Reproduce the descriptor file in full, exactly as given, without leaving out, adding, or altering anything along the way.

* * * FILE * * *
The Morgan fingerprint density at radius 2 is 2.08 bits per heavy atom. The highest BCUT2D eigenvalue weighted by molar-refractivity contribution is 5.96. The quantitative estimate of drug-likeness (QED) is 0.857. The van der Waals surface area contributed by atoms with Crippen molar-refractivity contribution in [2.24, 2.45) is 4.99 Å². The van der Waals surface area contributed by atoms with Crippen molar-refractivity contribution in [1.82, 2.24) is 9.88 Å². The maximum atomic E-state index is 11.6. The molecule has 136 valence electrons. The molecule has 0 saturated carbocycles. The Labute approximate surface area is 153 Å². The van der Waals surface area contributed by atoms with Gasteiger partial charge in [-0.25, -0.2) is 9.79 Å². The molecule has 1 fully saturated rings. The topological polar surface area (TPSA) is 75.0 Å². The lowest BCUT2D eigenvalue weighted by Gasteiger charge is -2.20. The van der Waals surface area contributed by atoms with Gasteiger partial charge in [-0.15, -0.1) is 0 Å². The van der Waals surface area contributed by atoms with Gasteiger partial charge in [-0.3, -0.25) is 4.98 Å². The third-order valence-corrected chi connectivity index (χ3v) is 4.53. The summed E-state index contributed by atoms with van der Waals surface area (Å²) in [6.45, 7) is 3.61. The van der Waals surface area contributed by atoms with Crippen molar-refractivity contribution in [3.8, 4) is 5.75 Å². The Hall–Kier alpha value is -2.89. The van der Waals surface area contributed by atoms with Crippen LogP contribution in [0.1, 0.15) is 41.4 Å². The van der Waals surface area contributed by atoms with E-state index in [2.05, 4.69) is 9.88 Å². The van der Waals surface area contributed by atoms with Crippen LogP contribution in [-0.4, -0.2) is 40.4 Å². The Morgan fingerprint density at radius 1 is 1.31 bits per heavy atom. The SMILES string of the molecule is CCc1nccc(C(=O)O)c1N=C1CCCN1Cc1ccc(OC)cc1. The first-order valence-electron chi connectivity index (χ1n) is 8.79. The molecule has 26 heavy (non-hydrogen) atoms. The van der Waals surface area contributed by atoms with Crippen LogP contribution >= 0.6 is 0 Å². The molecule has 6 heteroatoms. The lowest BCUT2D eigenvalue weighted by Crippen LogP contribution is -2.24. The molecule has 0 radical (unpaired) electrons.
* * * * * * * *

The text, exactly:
The Morgan fingerprint density at radius 2 is 2.08 bits per heavy atom. The highest BCUT2D eigenvalue weighted by molar-refractivity contribution is 5.96. The quantitative estimate of drug-likeness (QED) is 0.857. The van der Waals surface area contributed by atoms with Crippen molar-refractivity contribution in [2.24, 2.45) is 4.99 Å². The van der Waals surface area contributed by atoms with Crippen molar-refractivity contribution in [1.82, 2.24) is 9.88 Å². The maximum atomic E-state index is 11.6. The molecule has 136 valence electrons. The molecule has 0 saturated carbocycles. The Labute approximate surface area is 153 Å². The van der Waals surface area contributed by atoms with Gasteiger partial charge in [-0.25, -0.2) is 9.79 Å². The molecule has 1 fully saturated rings. The topological polar surface area (TPSA) is 75.0 Å². The lowest BCUT2D eigenvalue weighted by Gasteiger charge is -2.20. The van der Waals surface area contributed by atoms with Gasteiger partial charge in [-0.15, -0.1) is 0 Å². The van der Waals surface area contributed by atoms with Gasteiger partial charge in [-0.3, -0.25) is 4.98 Å². The third-order valence-corrected chi connectivity index (χ3v) is 4.53. The summed E-state index contributed by atoms with van der Waals surface area (Å²) in [6.45, 7) is 3.61. The van der Waals surface area contributed by atoms with Crippen molar-refractivity contribution in [3.8, 4) is 5.75 Å². The Hall–Kier alpha value is -2.89. The van der Waals surface area contributed by atoms with Crippen LogP contribution in [0.1, 0.15) is 41.4 Å². The van der Waals surface area contributed by atoms with E-state index in [2.05, 4.69) is 9.88 Å². The van der Waals surface area contributed by atoms with Crippen LogP contribution in [-0.4, -0.2) is 40.4 Å². The Morgan fingerprint density at radius 1 is 1.31 bits per heavy atom. The SMILES string of the molecule is CCc1nccc(C(=O)O)c1N=C1CCCN1Cc1ccc(OC)cc1. The first-order valence-electron chi connectivity index (χ1n) is 8.79. The molecule has 26 heavy (non-hydrogen) atoms. The van der Waals surface area contributed by atoms with Crippen LogP contribution >= 0.6 is 0 Å². The molecule has 6 heteroatoms. The lowest BCUT2D eigenvalue weighted by Crippen LogP contribution is -2.24. The molecule has 0 radical (unpaired) electrons.